Noodle Soup

>> Thursday, April 14, 2011

Sick and too lazy to cook. That's what happened to me and my son yesterday so we just went out to "A & J" to try out their famous Beef Noodle Soup.

But if you are in the mood to make your own soup even though you're feeling sick, here is the recommended recipe for your Chicken soup.

The Ultimate Chicken Soup

Now that the cold and flu season is in full swing (witness the drippy red noses everywhere you look), it’s time to make a big batch of Dr. Ziment's Garlic Chicken Soup. We discovered this aromatic mixture while tracking down foods that double as medicine. Chicken soup was top of the list because pulmonary specialists have found that it actually helps clear the airways and reduce inflammation. But this spicy version is practically a wonder drug for head colds -- and it tastes amazing, especially if you love spicy food.

Devised by cold-and-cough expert Irwin Ziment, MD, who was chief of medicine at Olive View-UCLA Medical Center when he cooked it up, the soup gets much of its power from red pepper flakes. They contain capsaicin, known as a fast, effective decongestant. In addition, the hefty dose of garlic -- 30 cloves, although they cook down to produce a much milder, sweeter flavor than one would expect -- loads the soup with enough phytochemicals to give it infection-fighting powers.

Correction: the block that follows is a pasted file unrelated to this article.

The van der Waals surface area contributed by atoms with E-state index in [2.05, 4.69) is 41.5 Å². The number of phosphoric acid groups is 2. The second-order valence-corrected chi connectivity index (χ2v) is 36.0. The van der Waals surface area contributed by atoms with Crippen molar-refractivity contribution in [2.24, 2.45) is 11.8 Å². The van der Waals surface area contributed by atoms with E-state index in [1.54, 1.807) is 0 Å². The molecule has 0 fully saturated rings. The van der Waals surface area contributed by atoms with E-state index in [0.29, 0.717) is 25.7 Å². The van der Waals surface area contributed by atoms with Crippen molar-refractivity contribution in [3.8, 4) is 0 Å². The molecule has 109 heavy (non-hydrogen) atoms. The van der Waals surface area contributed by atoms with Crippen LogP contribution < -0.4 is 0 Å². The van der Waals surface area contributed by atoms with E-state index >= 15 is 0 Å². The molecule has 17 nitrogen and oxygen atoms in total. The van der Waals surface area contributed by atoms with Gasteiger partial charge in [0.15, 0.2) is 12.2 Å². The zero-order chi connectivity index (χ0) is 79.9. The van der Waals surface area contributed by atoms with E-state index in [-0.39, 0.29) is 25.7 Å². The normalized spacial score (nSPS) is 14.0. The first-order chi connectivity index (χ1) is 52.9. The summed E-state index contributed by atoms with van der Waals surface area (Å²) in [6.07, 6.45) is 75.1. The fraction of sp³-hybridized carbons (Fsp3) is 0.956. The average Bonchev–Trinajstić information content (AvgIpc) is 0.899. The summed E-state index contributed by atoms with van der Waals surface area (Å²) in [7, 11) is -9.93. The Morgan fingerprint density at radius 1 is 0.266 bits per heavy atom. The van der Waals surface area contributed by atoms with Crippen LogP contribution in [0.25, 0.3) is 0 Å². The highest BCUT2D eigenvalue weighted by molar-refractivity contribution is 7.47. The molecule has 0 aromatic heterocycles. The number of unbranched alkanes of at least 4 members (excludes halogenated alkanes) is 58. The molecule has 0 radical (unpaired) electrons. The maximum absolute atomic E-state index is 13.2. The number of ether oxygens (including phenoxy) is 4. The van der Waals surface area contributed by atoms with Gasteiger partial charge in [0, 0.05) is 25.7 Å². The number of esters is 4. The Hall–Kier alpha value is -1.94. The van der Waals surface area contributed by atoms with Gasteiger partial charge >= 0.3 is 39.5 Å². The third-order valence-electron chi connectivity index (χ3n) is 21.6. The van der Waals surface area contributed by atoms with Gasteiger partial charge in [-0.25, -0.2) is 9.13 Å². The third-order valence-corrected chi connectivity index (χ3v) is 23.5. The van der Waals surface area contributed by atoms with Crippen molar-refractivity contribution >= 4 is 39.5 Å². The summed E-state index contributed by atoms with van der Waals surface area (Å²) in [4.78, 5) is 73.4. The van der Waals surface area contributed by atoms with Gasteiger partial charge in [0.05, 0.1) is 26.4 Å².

Dr. Z recommends 1 cup three times a day, and inhaling the vapors is part of the prescription. Soon, you'll be breathing again.

Dr. Ziment’s Garlic Chicken Soup
The spicier the soup, the better it will be at clearing your head, so be generous with the red pepper flakes -- just don't make the soup so hot you can't tolerate it.
2 quarts chicken broth
2 cups sliced carrots
2 garlic heads, about 30 cloves, peeled
1/4 cup minced parsley
1/4 cup minced cilantro
2 teaspoons lemon pepper
2 teaspoons minced fresh mint leaves
2 teaspoons dried basil, crushed, or 2 tablespoons fresh basil, minced
2 teaspoons curry powder
1 bay leaf
Dried hot red pepper flakes, to taste

Combine all ingredients in a stockpot; bring to a boil and simmer, uncovered, for 30 minutes. Discard bay leaf. Puree in batches in a blender or food processor. Return to pot, stir well, warm if necessary, and serve, or freeze in small containers.


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